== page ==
For example, in The Birth of a Nation (on which Walsh had served as Griffith’s assistant and played Booth, 1915), Griffith shows us shots of
/a black soldier watching /Mae Marsh watching /a squirrel.
But we do not see the squirrel from Marsh’s perspective, nor her from the soldier’s; Griffith’s camera stays in the orchestra.
Whereas in Walsh’s first feature, Regeneration, made in 1915 a few months after Birth, Walsh cuts from
/Anna Q. Nilsson beckoning to /some boys on a pier,
and not only do we see the boys from Nilsson’s perspective, but we see her eyes beckoning straight into the lens, directly at us; Walsh’s camera is part of the action, part of the character, and makes us part of them as well. Regeneration, astounding for 1915, marks the start of a new cinema.
Walsh’s cinema is not presentational like Griffith’s, or self-reflexive like Godard’s. It is interactive. In half a dozen movies, characters actually turn and speak to us, the audience, and in The Strawberry Blonde (1941) there are sing-along song boards. Far from liberating us from naive faith in movies’ storybook realism, Walsh makes us complicit. These adventures become almost vicariously our own. For Walsh’s heroes and heroines, while searching the four corners of the world for they-don’t-know-what, search the corners of the lens as well, gazing not just past it, as in many movies, but flirting on its edges, as they flirt with each other — and with me. Suddenly her eyes pierce the lens’s center, baring her soul, interrupting my safe distance from her. I sense the frail creature inside the flamboyant exterior. And when she says “We are lovers and the world is ours,” she will be gazing into my eyes steadily.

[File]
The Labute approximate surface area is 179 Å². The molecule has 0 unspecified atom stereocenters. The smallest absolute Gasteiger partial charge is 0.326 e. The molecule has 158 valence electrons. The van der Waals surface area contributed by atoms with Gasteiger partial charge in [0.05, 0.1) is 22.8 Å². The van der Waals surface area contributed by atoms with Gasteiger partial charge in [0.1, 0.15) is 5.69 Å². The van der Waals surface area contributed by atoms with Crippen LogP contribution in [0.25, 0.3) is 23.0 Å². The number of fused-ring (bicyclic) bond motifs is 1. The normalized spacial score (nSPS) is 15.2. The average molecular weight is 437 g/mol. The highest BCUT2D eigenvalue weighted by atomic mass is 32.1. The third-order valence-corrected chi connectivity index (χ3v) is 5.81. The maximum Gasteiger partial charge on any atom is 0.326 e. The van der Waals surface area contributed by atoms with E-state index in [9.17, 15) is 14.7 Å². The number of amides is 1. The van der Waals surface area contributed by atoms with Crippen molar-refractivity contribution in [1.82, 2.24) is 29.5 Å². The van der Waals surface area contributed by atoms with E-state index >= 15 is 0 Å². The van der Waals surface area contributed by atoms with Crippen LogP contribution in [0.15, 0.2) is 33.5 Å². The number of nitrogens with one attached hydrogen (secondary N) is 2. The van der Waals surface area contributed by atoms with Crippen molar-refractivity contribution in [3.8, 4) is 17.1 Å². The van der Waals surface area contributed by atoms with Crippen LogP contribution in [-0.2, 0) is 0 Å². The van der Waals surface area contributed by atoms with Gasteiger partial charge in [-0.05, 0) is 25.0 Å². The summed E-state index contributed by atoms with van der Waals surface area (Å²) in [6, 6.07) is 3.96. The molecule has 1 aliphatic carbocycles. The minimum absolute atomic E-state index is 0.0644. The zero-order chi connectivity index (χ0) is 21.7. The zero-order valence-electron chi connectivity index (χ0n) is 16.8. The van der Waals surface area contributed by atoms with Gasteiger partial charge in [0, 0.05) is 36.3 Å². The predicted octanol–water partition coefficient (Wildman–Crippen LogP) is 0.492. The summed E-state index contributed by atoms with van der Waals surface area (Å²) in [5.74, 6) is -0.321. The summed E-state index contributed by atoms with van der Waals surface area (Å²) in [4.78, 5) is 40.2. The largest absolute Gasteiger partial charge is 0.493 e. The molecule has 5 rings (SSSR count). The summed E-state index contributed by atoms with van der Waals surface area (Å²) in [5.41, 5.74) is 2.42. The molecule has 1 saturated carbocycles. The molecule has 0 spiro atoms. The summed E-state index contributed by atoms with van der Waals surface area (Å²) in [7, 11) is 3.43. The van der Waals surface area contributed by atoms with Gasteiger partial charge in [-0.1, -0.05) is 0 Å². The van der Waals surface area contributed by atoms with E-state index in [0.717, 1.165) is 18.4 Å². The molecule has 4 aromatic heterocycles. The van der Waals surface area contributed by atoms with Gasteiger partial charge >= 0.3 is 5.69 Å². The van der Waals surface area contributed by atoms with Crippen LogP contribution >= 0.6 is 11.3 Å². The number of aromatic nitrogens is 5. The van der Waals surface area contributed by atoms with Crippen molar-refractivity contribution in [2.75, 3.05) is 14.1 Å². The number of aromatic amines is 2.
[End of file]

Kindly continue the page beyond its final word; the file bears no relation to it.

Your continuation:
- Tag Gallagher, from his Senses of Cinema bio on Walsh
Walsh deserves to be re-seen through a modern looking glass, but to dissolve the studio influence from any discussion of his films leaves him a fantasy figure of this or that rating system, dated, easily read… Walsh’s stagnant, no-promotions role as a Warners factory hand led him inevitably to undercut purportedly Good Thoughts (pro-family, pro-working crew, pro-fidelity and trust) with homely congestion and bitter dailiness. He insists on keeping people away from the center of the event, using endless plays for separating two pals or a married couple, increasing loneliness, the feeling of doom, so that hope is sucked out of the character. Walsh’s inclusion of scenes of daily human pathetique should separate him immediately from American mooring, and especially from the action specialists, Hawks, Farrow, Curtiz, with whom he’s usually classed. A good direction of homeliness, innocence, vulnerability, Walsh can be amazingly direct, forthright, clear, rhythmic, a dedicated-to-folk cousin of Renoir’s Toni, Vigo’s L’Atlante, Brassai’s street-life photographs, with more brisk jocularity than hs French counterparts…
The great traffic cop of movies, keeping things moving, hustling actors around an intersection-like screen that’s generally empty in the center, Walsh’s style is based on traveling over routes which are sometimes accomplished by bodily movement, the passage that a gaze takes, suggested or actually shown, and the movement of a line of dialogue, the route indicated by a gesture… Birthed in films as a Griffith actor and the director of Fairbanks films, his no-shortcut style is steeped in the silent film necessity for excessive, frantic visual explication, taking nothing for granted… If hardwares sold a house paint called Gusto, the number one customer would be Walsh: six decades in film using a jabbing, forthright crispness to occasionally vitalize the crudest hack fiction.
- Manny Farber, from Negative Space
About Errol Flynn
Official site hosted by daughter Rory Flynn
Profile by Turner Classic Movies